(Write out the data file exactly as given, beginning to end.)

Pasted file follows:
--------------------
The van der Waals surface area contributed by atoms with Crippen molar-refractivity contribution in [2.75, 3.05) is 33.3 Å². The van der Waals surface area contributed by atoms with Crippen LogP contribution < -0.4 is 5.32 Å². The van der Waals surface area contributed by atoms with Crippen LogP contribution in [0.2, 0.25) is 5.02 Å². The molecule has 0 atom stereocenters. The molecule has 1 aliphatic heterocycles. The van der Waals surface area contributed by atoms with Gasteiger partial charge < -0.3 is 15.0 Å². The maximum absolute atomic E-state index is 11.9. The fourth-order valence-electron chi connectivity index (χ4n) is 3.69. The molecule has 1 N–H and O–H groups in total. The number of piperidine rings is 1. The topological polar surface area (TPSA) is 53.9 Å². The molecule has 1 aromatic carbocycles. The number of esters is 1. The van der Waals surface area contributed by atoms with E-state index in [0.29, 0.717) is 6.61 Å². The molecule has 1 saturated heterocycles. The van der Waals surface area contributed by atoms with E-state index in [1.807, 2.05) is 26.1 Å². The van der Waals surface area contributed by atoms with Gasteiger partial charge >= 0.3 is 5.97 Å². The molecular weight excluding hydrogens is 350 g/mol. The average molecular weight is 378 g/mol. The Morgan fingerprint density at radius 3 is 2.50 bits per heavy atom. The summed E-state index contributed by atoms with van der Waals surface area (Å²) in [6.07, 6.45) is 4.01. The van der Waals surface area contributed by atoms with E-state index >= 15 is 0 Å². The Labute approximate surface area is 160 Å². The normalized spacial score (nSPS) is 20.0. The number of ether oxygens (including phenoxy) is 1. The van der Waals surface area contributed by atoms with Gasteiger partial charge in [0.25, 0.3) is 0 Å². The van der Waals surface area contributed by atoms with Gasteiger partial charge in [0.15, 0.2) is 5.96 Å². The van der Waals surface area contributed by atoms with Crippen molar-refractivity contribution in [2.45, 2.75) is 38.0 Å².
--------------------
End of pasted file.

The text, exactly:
The van der Waals surface area contributed by atoms with Crippen molar-refractivity contribution in [2.75, 3.05) is 33.3 Å². The van der Waals surface area contributed by atoms with Crippen LogP contribution < -0.4 is 5.32 Å². The van der Waals surface area contributed by atoms with Crippen LogP contribution in [0.2, 0.25) is 5.02 Å². The molecule has 0 atom stereocenters. The molecule has 1 aliphatic heterocycles. The van der Waals surface area contributed by atoms with Gasteiger partial charge < -0.3 is 15.0 Å². The maximum absolute atomic E-state index is 11.9. The fourth-order valence-electron chi connectivity index (χ4n) is 3.69. The molecule has 1 N–H and O–H groups in total. The number of piperidine rings is 1. The topological polar surface area (TPSA) is 53.9 Å². The molecule has 1 aromatic carbocycles. The number of esters is 1. The van der Waals surface area contributed by atoms with E-state index in [0.29, 0.717) is 6.61 Å². The molecule has 1 saturated heterocycles. The van der Waals surface area contributed by atoms with E-state index in [1.807, 2.05) is 26.1 Å². The van der Waals surface area contributed by atoms with Gasteiger partial charge >= 0.3 is 5.97 Å². The molecular weight excluding hydrogens is 350 g/mol. The average molecular weight is 378 g/mol. The Morgan fingerprint density at radius 3 is 2.50 bits per heavy atom. The summed E-state index contributed by atoms with van der Waals surface area (Å²) in [6.07, 6.45) is 4.01. The van der Waals surface area contributed by atoms with E-state index >= 15 is 0 Å². The Labute approximate surface area is 160 Å². The normalized spacial score (nSPS) is 20.0. The number of ether oxygens (including phenoxy) is 1. The van der Waals surface area contributed by atoms with Gasteiger partial charge in [0.25, 0.3) is 0 Å². The van der Waals surface area contributed by atoms with Gasteiger partial charge in [0.15, 0.2) is 5.96 Å². The van der Waals surface area contributed by atoms with Crippen molar-refractivity contribution in [2.45, 2.75) is 38.0 Å².